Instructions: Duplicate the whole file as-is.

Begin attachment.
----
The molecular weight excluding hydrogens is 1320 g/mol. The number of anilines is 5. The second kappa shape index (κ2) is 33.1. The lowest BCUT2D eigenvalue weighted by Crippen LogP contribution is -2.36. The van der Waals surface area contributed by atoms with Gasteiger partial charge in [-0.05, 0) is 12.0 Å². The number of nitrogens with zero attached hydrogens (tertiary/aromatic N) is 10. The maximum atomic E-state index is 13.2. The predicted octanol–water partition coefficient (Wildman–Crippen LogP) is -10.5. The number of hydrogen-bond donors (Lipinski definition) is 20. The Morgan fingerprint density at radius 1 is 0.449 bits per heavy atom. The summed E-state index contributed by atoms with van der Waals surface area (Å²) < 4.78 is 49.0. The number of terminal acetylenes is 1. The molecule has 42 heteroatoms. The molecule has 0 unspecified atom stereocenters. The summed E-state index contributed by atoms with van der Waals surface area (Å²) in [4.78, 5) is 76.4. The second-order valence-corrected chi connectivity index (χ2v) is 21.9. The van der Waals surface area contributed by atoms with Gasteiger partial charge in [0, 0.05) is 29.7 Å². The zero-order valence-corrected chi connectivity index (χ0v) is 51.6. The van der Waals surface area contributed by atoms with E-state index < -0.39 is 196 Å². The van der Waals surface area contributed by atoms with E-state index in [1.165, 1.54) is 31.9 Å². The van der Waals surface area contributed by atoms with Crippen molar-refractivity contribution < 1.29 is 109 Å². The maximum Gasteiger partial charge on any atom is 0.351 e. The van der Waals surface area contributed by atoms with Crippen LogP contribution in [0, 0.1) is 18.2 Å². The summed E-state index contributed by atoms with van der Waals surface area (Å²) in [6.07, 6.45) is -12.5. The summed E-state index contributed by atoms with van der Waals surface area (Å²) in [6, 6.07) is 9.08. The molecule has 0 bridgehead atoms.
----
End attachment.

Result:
The molecular weight excluding hydrogens is 1320 g/mol. The number of anilines is 5. The second kappa shape index (κ2) is 33.1. The lowest BCUT2D eigenvalue weighted by Crippen LogP contribution is -2.36. The van der Waals surface area contributed by atoms with Gasteiger partial charge in [-0.05, 0) is 12.0 Å². The number of nitrogens with zero attached hydrogens (tertiary/aromatic N) is 10. The maximum atomic E-state index is 13.2. The predicted octanol–water partition coefficient (Wildman–Crippen LogP) is -10.5. The number of hydrogen-bond donors (Lipinski definition) is 20. The Morgan fingerprint density at radius 1 is 0.449 bits per heavy atom. The summed E-state index contributed by atoms with van der Waals surface area (Å²) < 4.78 is 49.0. The number of terminal acetylenes is 1. The molecule has 42 heteroatoms. The molecule has 0 unspecified atom stereocenters. The summed E-state index contributed by atoms with van der Waals surface area (Å²) in [4.78, 5) is 76.4. The second-order valence-corrected chi connectivity index (χ2v) is 21.9. The van der Waals surface area contributed by atoms with Gasteiger partial charge in [0, 0.05) is 29.7 Å². The zero-order valence-corrected chi connectivity index (χ0v) is 51.6. The van der Waals surface area contributed by atoms with E-state index < -0.39 is 196 Å². The van der Waals surface area contributed by atoms with E-state index in [1.165, 1.54) is 31.9 Å². The van der Waals surface area contributed by atoms with Crippen molar-refractivity contribution < 1.29 is 109 Å². The maximum Gasteiger partial charge on any atom is 0.351 e. The van der Waals surface area contributed by atoms with Crippen LogP contribution in [0, 0.1) is 18.2 Å². The summed E-state index contributed by atoms with van der Waals surface area (Å²) in [6.07, 6.45) is -12.5. The summed E-state index contributed by atoms with van der Waals surface area (Å²) in [6, 6.07) is 9.08. The molecule has 0 bridgehead atoms.